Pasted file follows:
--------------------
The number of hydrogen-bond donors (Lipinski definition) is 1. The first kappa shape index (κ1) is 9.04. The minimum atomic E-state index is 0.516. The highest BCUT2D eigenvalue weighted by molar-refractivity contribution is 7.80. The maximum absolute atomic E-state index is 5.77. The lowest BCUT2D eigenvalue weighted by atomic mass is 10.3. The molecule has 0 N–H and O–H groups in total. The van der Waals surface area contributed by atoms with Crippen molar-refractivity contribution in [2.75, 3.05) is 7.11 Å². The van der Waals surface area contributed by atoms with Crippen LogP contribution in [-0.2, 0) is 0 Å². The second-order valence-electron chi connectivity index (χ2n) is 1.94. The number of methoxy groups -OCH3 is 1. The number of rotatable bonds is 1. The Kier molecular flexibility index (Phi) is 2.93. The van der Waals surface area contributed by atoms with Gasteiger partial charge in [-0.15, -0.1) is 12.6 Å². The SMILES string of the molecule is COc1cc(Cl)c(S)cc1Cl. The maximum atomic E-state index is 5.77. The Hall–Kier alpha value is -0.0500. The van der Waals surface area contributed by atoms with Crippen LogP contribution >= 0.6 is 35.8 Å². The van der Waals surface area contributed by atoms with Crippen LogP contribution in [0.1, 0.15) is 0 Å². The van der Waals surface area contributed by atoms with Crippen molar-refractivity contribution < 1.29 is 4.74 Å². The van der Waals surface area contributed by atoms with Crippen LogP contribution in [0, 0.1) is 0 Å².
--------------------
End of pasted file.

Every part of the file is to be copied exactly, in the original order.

The number of hydrogen-bond donors (Lipinski definition) is 1. The first kappa shape index (κ1) is 9.04. The minimum atomic E-state index is 0.516. The highest BCUT2D eigenvalue weighted by molar-refractivity contribution is 7.80. The maximum absolute atomic E-state index is 5.77. The lowest BCUT2D eigenvalue weighted by atomic mass is 10.3. The molecule has 0 N–H and O–H groups in total. The van der Waals surface area contributed by atoms with Crippen molar-refractivity contribution in [2.75, 3.05) is 7.11 Å². The van der Waals surface area contributed by atoms with Crippen LogP contribution in [-0.2, 0) is 0 Å². The second-order valence-electron chi connectivity index (χ2n) is 1.94. The number of methoxy groups -OCH3 is 1. The number of rotatable bonds is 1. The Kier molecular flexibility index (Phi) is 2.93. The van der Waals surface area contributed by atoms with Gasteiger partial charge in [-0.15, -0.1) is 12.6 Å². The SMILES string of the molecule is COc1cc(Cl)c(S)cc1Cl. The maximum atomic E-state index is 5.77. The Hall–Kier alpha value is -0.0500. The van der Waals surface area contributed by atoms with Crippen LogP contribution >= 0.6 is 35.8 Å². The van der Waals surface area contributed by atoms with Crippen LogP contribution in [0.1, 0.15) is 0 Å². The van der Waals surface area contributed by atoms with Crippen molar-refractivity contribution < 1.29 is 4.74 Å². The van der Waals surface area contributed by atoms with Crippen LogP contribution in [0, 0.1) is 0 Å².